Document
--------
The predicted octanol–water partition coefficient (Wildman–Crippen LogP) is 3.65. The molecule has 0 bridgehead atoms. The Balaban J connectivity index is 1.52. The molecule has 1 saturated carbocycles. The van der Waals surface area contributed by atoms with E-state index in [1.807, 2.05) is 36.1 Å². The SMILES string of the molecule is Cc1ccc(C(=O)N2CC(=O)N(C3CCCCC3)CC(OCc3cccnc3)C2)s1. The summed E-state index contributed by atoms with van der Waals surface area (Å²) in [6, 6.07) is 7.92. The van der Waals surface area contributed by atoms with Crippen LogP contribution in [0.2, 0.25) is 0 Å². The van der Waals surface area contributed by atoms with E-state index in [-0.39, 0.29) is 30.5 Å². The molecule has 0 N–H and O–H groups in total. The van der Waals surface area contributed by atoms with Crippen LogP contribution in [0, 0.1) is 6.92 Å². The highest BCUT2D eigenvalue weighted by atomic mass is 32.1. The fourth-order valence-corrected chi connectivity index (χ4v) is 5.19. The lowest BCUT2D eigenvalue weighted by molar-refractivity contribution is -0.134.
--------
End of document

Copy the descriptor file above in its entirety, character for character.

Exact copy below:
The predicted octanol–water partition coefficient (Wildman–Crippen LogP) is 3.65. The molecule has 0 bridgehead atoms. The Balaban J connectivity index is 1.52. The molecule has 1 saturated carbocycles. The van der Waals surface area contributed by atoms with E-state index in [1.807, 2.05) is 36.1 Å². The SMILES string of the molecule is Cc1ccc(C(=O)N2CC(=O)N(C3CCCCC3)CC(OCc3cccnc3)C2)s1. The summed E-state index contributed by atoms with van der Waals surface area (Å²) in [6, 6.07) is 7.92. The van der Waals surface area contributed by atoms with Crippen LogP contribution in [0.2, 0.25) is 0 Å². The van der Waals surface area contributed by atoms with E-state index in [-0.39, 0.29) is 30.5 Å². The molecule has 0 N–H and O–H groups in total. The van der Waals surface area contributed by atoms with Crippen LogP contribution in [0, 0.1) is 6.92 Å². The highest BCUT2D eigenvalue weighted by atomic mass is 32.1. The fourth-order valence-corrected chi connectivity index (χ4v) is 5.19. The lowest BCUT2D eigenvalue weighted by molar-refractivity contribution is -0.134.